A Whole New World: Ivan, a NxStage user and HHD Patient, Shares Trials, Travels, and His First Trip to Disney
When it comes to a love for travel, Ivan never really had a choice in the matter. It was instilled in him at a very early age, and it’s a feeling that has remained ever since.
“It’s just in my blood,” Ivan says. “When I was growing up, my dad traveled a lot. He was an airline pilot and also worked as a trucker, and he’d take me with him from time to time. I always wondered what was beyond the next hill. I just wasn’t satisfied staying put.”
“I always wondered what was beyond the next hill. I just wasn’t satisfied staying put.”
Another part of Ivan’s life that (literally) gave him “no choice in the matter” was his health. As a 6-year-old, he was diagnosed with Henoch-Schonlein purpura (HSP), an autoimmune disorder that attacks the cells and organs. HSP severely damaged Ivan’s kidneys, and a few years later he had to start dialysis. Doctors started him on peritoneal dialysis, but it wasn’t a good fit for him, so he went in-center.
Ivan, now 47, says it was a scary time but getting to skip classes for therapy and listening to Beastie Boys songs on the rides to and from the center helped make it less stressful. At 12 he received a kidney transplant, which lasted 10 years, but he was forced to return to in-center dialysis when he was 22.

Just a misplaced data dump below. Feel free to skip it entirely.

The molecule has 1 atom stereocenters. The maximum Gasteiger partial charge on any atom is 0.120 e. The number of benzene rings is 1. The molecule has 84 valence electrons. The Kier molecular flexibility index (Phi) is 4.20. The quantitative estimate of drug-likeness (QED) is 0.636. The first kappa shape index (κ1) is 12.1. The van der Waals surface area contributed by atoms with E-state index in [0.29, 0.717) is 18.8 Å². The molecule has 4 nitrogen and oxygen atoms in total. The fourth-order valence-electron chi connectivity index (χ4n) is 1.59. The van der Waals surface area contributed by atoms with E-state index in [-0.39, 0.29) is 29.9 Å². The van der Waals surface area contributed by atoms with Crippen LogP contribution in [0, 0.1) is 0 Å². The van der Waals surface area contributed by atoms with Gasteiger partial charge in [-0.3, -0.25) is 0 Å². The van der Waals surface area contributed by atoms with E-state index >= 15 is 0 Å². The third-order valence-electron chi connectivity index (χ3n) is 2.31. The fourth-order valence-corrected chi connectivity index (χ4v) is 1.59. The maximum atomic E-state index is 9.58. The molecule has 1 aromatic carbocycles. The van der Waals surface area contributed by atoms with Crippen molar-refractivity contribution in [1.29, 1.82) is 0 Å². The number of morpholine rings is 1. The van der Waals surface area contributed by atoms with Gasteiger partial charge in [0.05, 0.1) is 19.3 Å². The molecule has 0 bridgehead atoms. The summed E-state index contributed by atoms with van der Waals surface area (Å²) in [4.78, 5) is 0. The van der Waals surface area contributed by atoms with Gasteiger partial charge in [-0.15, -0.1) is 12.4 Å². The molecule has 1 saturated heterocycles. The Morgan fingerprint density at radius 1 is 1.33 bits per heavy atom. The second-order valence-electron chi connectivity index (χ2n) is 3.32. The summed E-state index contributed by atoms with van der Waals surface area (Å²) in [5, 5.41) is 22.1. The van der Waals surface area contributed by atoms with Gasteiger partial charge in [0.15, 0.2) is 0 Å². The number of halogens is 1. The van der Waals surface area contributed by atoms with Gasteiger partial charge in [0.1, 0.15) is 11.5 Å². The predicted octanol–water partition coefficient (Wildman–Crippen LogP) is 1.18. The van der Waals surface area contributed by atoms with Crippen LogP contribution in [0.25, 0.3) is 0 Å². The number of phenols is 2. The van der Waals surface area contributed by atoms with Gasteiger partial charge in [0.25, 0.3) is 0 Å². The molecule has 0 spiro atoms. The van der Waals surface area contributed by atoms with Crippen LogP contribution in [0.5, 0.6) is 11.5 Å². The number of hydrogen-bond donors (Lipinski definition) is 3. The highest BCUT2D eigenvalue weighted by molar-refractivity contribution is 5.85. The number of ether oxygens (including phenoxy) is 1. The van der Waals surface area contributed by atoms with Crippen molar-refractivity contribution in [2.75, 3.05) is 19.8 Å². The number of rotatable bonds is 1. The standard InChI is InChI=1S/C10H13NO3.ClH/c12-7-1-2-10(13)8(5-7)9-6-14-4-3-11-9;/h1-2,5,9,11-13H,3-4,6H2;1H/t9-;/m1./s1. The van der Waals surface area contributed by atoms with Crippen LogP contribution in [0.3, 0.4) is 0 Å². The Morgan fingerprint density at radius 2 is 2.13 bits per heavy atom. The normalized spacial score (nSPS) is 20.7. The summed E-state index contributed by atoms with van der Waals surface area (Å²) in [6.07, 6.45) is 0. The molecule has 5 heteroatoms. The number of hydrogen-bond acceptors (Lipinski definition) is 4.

“Dialysis wasn’t scary to me anymore because I was an adult and I knew the process,” Ivan recalls. “I even knew some of the staff at the clinic from when I was younger. The difficult part was knowing what the future held – three days a week of therapy, a limited diet, maybe another transplant if I was lucky. As a kid I didn’t realize the full implications of everything. As an adult you know better.”
For the next 16 years, Ivan stuck to his treatment schedule, going back and forth to the center three times weekly and following a kidney friendly diet. There was no second kidney transplant, but in 2014 he learned about an alternative way to do dialysis… at home. Tired of the commuting and scheduling difficulties associated with in-center therapy, Ivan wanted to try it. He spoke with his care team and got scheduled for training. He was thoroughly trained on a NxStage system, and swiftly made the transition to home hemodialysis (HHD). He has never looked back.
“I’m able to schedule things on my time. When I was in-center I had to get up by 4 a.m. to be there at 6 a.m. By the time I finished my treatment and got home it’d be midday and I’d need a nap. I was always so worn out, and half my week was just gone.”
A lot has changed since Ivan started more frequent HHD. He can enjoy a more liberal diet, and his treatments don’t tire him out as much. But the biggest difference, says Ivan, is the freedom.
“I’m able to schedule things on my time,” Ivan explains. “When I was in-center I had to get up by 4 a.m. to be there at 6 a.m. By the time I finished my treatment and got home it’d be midday and I’d need a nap. I was always so worn out, and half my week was just gone.”